3. Start networking with others in the Real Estate Investing community
Search Instagram for #reicommunity, attend a real estate investing conference, consult with my husband Derek (an experienced investor in South Texas), talk with friends, join the ChooseFI Real Estate Facebook Group or the BiggerPockets Fans Facebook Group, search for others on LinkedIn, and so on!
4. Find a Real Estate Investing mentor
You can find a mentor through networking. Some great networking methods mentioned above!
5. Get educated with books and podcasts
Some of my favorite resources are the Bigger Pockets Podcast, Rich Dad, Poor Dad book by Robert Kiyosaki, the ChooseFI Real Estate Facebook Group and the BiggerPockets Fans Facebook Group. There is also a large community of real estate investors on Instagram you can begin to learn from.
6. Take a course
I don’t have a fancy course to sell you or suggest to you, but I’m sure there are some amazing ones out there you can find if you look.
Risks of Real Estate Investing
Any time you invest, you are taking risk. Let’s talk about some of the risks associated with real estate investing. Even though the upside potential is fantastic, this type of investing doesn’t come without risks and potential problems that you need to be aware of and consider.
- Unable to rent out property consistently (too much vacancy)
- Bad tenants that destroy the property with smoke, pets, or physical damage
- Bad tenants that don’t pay rent (rent delinquency)
- Rental market slowing or going down
- Property management issues
Note that many potential risks you initially think about (flood, fire, tornadoes, etc.) are usually covered by insurance and you must carry insurance on your rental properties. Flood insurance is sometimes optional depending on location.
But yes, there are very real risks with owning real estate.
Many potential real estate investors don’t want to take on landlording because it’s a big job with a lot of headaches. That’s why passive real estate investing is such a great option! However, the upside potential is often higher with more hands-on real estate investments, so there’s a tradeoff there.
Our Story: How We Got Started on Real Estate Investing and Now Do It Full-Time
I don’t want to bore you with our personal story, but I do feel like real world examples are so helpful in seeing how this can all play out in real life. It may also add a little credibility to this article, so here’s what we’ve done:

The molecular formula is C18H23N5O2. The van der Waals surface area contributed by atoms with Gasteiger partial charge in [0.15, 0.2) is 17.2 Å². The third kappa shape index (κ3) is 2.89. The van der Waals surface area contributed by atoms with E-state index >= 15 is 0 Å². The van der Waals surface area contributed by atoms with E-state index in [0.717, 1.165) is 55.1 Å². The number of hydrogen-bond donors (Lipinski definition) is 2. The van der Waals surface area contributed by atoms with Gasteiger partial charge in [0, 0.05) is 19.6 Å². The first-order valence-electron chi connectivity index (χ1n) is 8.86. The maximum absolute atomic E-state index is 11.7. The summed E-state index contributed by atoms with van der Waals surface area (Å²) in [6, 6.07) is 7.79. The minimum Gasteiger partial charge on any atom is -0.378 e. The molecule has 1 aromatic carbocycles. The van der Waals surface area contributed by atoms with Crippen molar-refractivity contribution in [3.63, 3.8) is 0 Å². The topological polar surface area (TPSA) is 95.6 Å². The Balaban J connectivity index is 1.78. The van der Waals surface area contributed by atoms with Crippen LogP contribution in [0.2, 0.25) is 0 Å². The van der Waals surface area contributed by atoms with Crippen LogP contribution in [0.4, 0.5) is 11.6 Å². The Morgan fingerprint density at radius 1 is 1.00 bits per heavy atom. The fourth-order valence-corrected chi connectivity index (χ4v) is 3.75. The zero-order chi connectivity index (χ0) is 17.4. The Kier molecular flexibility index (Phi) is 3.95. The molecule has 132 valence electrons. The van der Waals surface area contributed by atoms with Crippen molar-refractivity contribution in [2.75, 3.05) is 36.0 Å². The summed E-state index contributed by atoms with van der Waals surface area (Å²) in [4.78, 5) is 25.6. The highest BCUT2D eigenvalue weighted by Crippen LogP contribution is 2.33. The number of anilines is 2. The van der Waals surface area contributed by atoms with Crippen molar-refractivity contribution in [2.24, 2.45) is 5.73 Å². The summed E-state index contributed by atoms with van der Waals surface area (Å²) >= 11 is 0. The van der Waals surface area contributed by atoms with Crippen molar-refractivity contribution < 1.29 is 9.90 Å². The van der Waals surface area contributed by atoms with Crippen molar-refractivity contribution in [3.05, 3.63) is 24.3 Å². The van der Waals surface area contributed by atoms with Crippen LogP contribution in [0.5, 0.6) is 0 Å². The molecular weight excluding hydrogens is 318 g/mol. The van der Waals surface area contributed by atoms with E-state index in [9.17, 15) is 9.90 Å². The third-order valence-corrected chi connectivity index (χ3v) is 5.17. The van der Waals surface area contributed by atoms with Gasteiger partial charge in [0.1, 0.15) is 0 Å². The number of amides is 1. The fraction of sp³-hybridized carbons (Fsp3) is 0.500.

- My husband Derek started learning about and reading about real estate investing through the Bigger Pockets podcast, friends/relatives in our social circle, and a Rod Khlief conference.
- In 2019 we made our first investment real estate transaction by purchasing a super rundown duplex in our town for $27,000. We purchased it all-cash with a partner, both of us being 50/50 partners. We renovated it with nearly $40,000 in repairs and upgrades (all-cash, doing much of it ourselves) and started renting it out to tenants. We did this over the course of a year using a new job bonus and extra money scraped together through budgeting to pay for everything.
- Not long after we started, we met a new friend through our social circle who happened to be a young but fairly experienced multifamily real estate syndicator and investor. We became quick friends and started learning from him and working with him.
- We decided to move up to multifamily real estate and purchased a 16-unit complex with a group of other investors.
- Next, we purchased a 40-unit apartment community with a group of experienced syndicators and investors.
- Soon after this purchase, and within in 2 years of purchasing our duplex, we joined in full partnership with our friend and mentor and now purchase large apartment community assets and manage them as a team. We have over 30 employees.
- We’ve multiplied our net worth by 18 times and were able to grow our monthly income to a place where it could replace my husband’s full-time engineering income, and he quit in 2021. He is now a full-time real estate syndicator and investor.
- How do we come up with the money to buy these properties??? We still live a fairly simple lifestyle and let our money pile up every month until we have a good $25-50k chunk to put toward the next property purchase. With multiple streams of income, we are able to do this. Plus, we sometimes pull money out of properties we already own through refinancing to get more cash. We use our own money plus the funds raised from passive investors to buy each new property, and gain instant equity for being a lead investor and taking on the work and risk.
- This is a lot of work and time!! It has not been easy, or come easy, but we’re good at it. Derek does all the investing, and I (Merilee) am in charge of the family finances and budget to make sure we have enough money to invest when an opportunity arises. At this time we invest around 40% of our income each year.
- We plan to continue to grow and acquire new properties and manage them. We are just getting started!
I hope this article has sparked your interest in real estate investing and given you some ideas to start researching further and working on! In addition, I hope the tips for getting started on real estate investing have given you some practical things you can be doing now to get ready to invest so that in a few months or years you are ready to jump in yourself!
If you’ve made it this far in reading the whole article, there’s a good chance real estate investing is interesting to you and a good fit for your risk tolerance.
Real estate investing is a great wealth builder, and you can have a piece of the pie if you’re willing to learn and get started! Remember, we all started by knowing nothing and grow and learn as we go.
This article is for educational purposes only. Not investing advice. Invest at your own risk. When you invest in real estate, your money is at risk and you are willingly taking on that risk.
This article was written by Merilee and Derek Speigner and last updated in November 2021.